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2.9.06

Thinking The Unthinkable About Scientific Progress

Orac's recent rant* against animal rights supporters raises an interesting blind spot in debates over morally controversial research. Like most staunch defenders of animal testing, he points out the many scientific and medical advances that we have made through animal testing. He asserts his own efforts to avoid "unnecessary" suffering on the part of the lab animals he uses, where suffering (presumably) becomes "necessary" when any way of avoiding it would limit what we are able to learn. More interesting is that he reminds me (in the course of rebutting it) that animal rights proponents claim that the same advances could be made without harming animals. All animal experimentation is "unnecessary" in exactly the same sense as I inferred Orac used the term. They're unwilling to say that many new treatments may be delayed or never developed, and that that's a price worth paying to protect the animals who would otherwise suffer in the labs.

From animal testing to stem cells to the repatriation of Native American remains, the moral imperative of the advance of science is never questioned, except by those who are opposed to science. Nobody seriously considers whether, while the advance of science is ceteris paribus a very good thing, in some cases the costs of achieving some non-trivial knowledge might unfortunately be too high. So animal rights proponents insist that equal results can be achieved through cell cultures and computer models, President Bush declares that the existing stem cell lines are plenty, and repatriators tell inspiring stories of the research bonanzas that follow repairing relationships between archaeologists and tribes. (By what I'm sure is sheer coincidence, my own judgment is that the desirability of restriction is highest, and the negative impacts on scientific progress lowest, in the case of repatriation, and conversely in the case of stem cells). The only people willing to entertain the possibility of a slowdown in scientific progress as the price of serving other ethical goals are people like Vine Deloria Jr who have little regard for science in the first place.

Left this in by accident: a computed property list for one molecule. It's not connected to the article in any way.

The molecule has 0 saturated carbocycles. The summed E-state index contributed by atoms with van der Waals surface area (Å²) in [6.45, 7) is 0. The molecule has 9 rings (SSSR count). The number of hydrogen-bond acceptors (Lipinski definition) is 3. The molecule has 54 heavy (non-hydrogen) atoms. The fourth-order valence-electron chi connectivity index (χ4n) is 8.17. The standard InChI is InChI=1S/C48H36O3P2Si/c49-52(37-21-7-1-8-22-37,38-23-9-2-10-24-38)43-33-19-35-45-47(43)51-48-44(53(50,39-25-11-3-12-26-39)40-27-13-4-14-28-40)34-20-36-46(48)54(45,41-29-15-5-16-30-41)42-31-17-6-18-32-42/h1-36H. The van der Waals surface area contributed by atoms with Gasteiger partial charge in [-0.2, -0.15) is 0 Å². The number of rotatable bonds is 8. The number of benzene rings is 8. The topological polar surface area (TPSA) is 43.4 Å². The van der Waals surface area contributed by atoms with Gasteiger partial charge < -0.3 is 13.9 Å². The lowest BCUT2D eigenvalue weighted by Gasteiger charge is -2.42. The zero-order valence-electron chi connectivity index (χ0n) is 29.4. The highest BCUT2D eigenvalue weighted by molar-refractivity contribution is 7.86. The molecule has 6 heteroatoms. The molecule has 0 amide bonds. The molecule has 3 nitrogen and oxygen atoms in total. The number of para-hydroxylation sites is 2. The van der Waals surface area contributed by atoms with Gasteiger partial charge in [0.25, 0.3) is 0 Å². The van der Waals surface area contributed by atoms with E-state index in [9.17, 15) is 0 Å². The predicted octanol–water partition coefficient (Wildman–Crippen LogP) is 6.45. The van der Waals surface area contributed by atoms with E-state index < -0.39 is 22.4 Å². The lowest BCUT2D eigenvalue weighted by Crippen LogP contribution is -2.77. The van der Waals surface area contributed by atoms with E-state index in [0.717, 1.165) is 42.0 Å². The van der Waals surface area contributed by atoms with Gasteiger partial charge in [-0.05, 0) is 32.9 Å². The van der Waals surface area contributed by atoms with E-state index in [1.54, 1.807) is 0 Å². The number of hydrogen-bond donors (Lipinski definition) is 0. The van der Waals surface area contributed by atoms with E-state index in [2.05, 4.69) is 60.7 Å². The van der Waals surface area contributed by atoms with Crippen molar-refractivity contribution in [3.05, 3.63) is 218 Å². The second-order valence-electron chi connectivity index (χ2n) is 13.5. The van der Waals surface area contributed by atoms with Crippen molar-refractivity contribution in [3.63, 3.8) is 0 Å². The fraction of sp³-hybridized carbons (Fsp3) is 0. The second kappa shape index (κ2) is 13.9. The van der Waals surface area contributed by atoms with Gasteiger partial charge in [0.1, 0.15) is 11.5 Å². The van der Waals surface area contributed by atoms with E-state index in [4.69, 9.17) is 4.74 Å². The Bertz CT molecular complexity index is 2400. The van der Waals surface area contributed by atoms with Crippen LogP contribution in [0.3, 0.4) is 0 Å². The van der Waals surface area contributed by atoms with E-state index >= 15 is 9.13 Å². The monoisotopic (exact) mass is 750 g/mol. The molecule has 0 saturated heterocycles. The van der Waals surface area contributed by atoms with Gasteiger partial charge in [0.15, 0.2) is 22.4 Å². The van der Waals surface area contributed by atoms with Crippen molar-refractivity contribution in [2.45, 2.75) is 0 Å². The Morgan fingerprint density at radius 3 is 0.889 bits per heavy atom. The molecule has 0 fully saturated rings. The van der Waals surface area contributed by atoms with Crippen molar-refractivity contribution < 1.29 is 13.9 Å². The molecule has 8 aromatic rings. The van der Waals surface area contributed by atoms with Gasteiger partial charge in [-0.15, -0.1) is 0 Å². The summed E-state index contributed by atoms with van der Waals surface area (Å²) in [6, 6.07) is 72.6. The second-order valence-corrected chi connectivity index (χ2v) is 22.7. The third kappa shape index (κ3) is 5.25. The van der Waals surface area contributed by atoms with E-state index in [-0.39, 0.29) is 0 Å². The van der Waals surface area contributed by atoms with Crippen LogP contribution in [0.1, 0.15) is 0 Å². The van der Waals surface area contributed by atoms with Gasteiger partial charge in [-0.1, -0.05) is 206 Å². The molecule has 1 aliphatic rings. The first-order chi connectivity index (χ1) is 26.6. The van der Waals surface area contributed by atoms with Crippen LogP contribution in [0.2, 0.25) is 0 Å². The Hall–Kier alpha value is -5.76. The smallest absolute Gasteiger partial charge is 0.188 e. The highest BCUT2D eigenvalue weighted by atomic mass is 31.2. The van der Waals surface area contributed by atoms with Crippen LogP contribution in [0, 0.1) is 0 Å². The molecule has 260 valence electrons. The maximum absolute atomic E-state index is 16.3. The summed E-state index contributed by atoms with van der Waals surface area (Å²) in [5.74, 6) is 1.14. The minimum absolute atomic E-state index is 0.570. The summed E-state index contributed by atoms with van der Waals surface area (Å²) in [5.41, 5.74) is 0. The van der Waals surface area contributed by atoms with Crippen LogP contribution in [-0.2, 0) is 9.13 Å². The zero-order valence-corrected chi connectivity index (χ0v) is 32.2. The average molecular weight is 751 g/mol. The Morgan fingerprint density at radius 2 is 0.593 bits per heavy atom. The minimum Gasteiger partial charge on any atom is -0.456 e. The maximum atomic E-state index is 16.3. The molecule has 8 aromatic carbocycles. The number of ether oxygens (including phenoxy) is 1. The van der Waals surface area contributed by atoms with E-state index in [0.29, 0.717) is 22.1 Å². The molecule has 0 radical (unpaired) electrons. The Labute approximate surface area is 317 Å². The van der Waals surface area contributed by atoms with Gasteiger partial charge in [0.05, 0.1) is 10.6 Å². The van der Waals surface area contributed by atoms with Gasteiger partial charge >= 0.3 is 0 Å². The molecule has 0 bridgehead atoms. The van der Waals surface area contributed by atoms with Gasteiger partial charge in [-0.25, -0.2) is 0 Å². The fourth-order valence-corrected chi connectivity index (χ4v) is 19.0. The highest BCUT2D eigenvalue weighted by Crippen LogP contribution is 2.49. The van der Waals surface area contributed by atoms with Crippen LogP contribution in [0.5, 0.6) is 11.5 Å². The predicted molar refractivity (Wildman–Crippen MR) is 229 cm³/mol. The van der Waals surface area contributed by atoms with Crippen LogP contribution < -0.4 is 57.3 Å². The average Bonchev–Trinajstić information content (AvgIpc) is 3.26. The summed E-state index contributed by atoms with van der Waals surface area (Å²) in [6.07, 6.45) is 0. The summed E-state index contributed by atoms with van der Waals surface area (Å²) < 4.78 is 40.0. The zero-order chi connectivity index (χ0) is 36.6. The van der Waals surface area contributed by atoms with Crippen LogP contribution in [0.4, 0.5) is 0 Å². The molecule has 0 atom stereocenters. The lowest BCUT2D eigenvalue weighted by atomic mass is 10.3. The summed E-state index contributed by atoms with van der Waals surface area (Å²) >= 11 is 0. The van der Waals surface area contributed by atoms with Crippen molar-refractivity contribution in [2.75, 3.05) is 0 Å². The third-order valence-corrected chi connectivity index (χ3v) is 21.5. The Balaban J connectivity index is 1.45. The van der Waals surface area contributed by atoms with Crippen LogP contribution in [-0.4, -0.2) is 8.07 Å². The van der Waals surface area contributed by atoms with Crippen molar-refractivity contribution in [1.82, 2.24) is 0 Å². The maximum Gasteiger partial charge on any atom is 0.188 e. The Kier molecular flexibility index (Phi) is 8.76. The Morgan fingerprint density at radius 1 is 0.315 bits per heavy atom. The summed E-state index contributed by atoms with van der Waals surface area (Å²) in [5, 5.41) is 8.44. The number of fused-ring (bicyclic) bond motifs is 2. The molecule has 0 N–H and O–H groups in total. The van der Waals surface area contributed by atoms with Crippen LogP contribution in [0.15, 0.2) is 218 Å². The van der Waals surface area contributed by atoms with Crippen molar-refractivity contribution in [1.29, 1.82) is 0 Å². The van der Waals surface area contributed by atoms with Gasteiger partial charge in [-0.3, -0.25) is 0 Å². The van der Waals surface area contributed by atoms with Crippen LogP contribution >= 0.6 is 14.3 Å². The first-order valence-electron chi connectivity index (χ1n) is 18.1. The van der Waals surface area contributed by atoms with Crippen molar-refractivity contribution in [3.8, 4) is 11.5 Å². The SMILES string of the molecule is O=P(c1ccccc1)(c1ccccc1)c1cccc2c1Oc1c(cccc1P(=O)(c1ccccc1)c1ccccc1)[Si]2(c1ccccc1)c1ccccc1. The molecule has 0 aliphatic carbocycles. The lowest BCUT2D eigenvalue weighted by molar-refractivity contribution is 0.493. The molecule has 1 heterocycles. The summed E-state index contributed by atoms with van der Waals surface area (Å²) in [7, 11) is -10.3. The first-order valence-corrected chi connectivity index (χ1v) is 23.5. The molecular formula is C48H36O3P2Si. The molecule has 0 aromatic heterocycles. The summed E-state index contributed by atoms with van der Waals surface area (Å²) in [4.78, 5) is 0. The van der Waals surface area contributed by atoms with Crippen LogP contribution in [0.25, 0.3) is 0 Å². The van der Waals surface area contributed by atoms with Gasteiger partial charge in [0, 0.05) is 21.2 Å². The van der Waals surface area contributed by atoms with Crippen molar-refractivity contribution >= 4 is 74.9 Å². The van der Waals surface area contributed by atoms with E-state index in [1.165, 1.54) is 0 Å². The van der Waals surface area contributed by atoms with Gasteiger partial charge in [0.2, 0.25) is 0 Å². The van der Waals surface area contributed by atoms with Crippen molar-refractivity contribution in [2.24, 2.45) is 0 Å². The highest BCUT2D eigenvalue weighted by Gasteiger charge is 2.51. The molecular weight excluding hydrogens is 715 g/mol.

As counterexamples to my thesis, we could certainly come up with scenarios where ex hypothesi huge advances in understanding may be gained from horrifying Nazi experiments. So it's true that neither the pro-research nor anti-research sides is aiming at the total maximization of scientific progress without regard to the ethical cost. What's really happening, then, is that neither side is willing to admit to a reduction in the socially-established default or baseline rate of scientific progress. Certain ethical principles, such as constraints on directly killing innocent humans, are so deeply embedded that to violate them in the name of research is unthinkable, and thus they do (usually unconsciously, or consciously but self-evidently) constrain the rate of progress. But once this rate, minimally constrained by consensus ethical principles, is established as the status quo, proponents of further restrictions are unwilling to admit that their proposals would reduce that status quo rate.

*I call it a mere "rant" because he indulges in a good deal of guilt-by-association-with-your-extremists, one of my least favorite rhetorical strategies. And he amusingly declares that animal rights views are not based on reason, while offering in support of his own animal-noblesse-oblige view the ironclad contention that it's "ridiculous" to belive otherwise.

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